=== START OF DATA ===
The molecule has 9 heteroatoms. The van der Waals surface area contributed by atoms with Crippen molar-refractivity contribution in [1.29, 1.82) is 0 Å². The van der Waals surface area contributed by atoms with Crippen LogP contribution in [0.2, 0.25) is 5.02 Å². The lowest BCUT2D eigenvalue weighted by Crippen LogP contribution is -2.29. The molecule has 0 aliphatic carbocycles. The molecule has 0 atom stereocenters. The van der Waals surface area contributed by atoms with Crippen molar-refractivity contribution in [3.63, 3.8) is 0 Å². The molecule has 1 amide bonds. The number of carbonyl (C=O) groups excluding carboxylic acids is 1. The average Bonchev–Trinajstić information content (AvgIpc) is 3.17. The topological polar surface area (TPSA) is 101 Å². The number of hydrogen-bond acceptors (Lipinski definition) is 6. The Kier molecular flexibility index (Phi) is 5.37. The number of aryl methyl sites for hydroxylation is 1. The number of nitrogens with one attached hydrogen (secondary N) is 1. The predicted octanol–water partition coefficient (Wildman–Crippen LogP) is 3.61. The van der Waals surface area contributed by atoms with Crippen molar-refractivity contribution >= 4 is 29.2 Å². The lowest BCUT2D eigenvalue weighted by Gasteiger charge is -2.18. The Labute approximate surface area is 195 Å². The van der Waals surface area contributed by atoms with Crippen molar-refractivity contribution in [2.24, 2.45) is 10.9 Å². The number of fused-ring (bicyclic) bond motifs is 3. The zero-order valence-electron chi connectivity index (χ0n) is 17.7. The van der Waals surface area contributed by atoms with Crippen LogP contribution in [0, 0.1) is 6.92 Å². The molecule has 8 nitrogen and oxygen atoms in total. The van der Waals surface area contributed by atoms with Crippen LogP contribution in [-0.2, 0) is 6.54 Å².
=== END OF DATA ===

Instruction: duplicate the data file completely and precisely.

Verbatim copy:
The molecule has 9 heteroatoms. The van der Waals surface area contributed by atoms with Crippen molar-refractivity contribution in [1.29, 1.82) is 0 Å². The van der Waals surface area contributed by atoms with Crippen LogP contribution in [0.2, 0.25) is 5.02 Å². The lowest BCUT2D eigenvalue weighted by Crippen LogP contribution is -2.29. The molecule has 0 aliphatic carbocycles. The molecule has 0 atom stereocenters. The van der Waals surface area contributed by atoms with Crippen molar-refractivity contribution in [3.63, 3.8) is 0 Å². The molecule has 1 amide bonds. The number of carbonyl (C=O) groups excluding carboxylic acids is 1. The average Bonchev–Trinajstić information content (AvgIpc) is 3.17. The topological polar surface area (TPSA) is 101 Å². The number of hydrogen-bond acceptors (Lipinski definition) is 6. The Kier molecular flexibility index (Phi) is 5.37. The number of aryl methyl sites for hydroxylation is 1. The number of nitrogens with one attached hydrogen (secondary N) is 1. The predicted octanol–water partition coefficient (Wildman–Crippen LogP) is 3.61. The van der Waals surface area contributed by atoms with Crippen molar-refractivity contribution >= 4 is 29.2 Å². The lowest BCUT2D eigenvalue weighted by Gasteiger charge is -2.18. The Labute approximate surface area is 195 Å². The van der Waals surface area contributed by atoms with Crippen molar-refractivity contribution in [2.24, 2.45) is 10.9 Å². The number of fused-ring (bicyclic) bond motifs is 3. The zero-order valence-electron chi connectivity index (χ0n) is 17.7. The van der Waals surface area contributed by atoms with Crippen LogP contribution in [0, 0.1) is 6.92 Å². The molecule has 8 nitrogen and oxygen atoms in total. The van der Waals surface area contributed by atoms with Crippen LogP contribution in [-0.2, 0) is 6.54 Å².